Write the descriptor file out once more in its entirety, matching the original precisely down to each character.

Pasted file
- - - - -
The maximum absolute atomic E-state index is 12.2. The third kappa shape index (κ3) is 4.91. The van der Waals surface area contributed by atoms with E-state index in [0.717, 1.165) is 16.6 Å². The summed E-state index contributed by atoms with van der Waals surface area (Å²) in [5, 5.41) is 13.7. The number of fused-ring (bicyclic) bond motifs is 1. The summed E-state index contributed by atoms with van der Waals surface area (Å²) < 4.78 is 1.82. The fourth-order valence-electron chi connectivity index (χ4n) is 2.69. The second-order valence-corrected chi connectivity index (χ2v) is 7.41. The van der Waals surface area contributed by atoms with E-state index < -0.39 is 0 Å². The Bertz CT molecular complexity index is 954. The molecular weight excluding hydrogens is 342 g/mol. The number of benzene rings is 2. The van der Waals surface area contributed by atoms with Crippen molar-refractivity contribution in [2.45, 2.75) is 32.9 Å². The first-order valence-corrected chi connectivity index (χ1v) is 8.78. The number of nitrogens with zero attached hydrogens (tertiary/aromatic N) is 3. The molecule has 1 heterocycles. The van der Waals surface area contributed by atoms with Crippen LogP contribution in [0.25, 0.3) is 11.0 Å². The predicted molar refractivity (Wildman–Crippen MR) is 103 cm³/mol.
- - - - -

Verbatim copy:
The maximum absolute atomic E-state index is 12.2. The third kappa shape index (κ3) is 4.91. The van der Waals surface area contributed by atoms with E-state index in [0.717, 1.165) is 16.6 Å². The summed E-state index contributed by atoms with van der Waals surface area (Å²) in [5, 5.41) is 13.7. The number of fused-ring (bicyclic) bond motifs is 1. The summed E-state index contributed by atoms with van der Waals surface area (Å²) < 4.78 is 1.82. The fourth-order valence-electron chi connectivity index (χ4n) is 2.69. The second-order valence-corrected chi connectivity index (χ2v) is 7.41. The van der Waals surface area contributed by atoms with E-state index < -0.39 is 0 Å². The Bertz CT molecular complexity index is 954. The molecular weight excluding hydrogens is 342 g/mol. The number of benzene rings is 2. The van der Waals surface area contributed by atoms with Crippen molar-refractivity contribution in [2.45, 2.75) is 32.9 Å². The first-order valence-corrected chi connectivity index (χ1v) is 8.78. The number of nitrogens with zero attached hydrogens (tertiary/aromatic N) is 3. The molecule has 1 heterocycles. The van der Waals surface area contributed by atoms with Crippen LogP contribution in [0.25, 0.3) is 11.0 Å². The predicted molar refractivity (Wildman–Crippen MR) is 103 cm³/mol.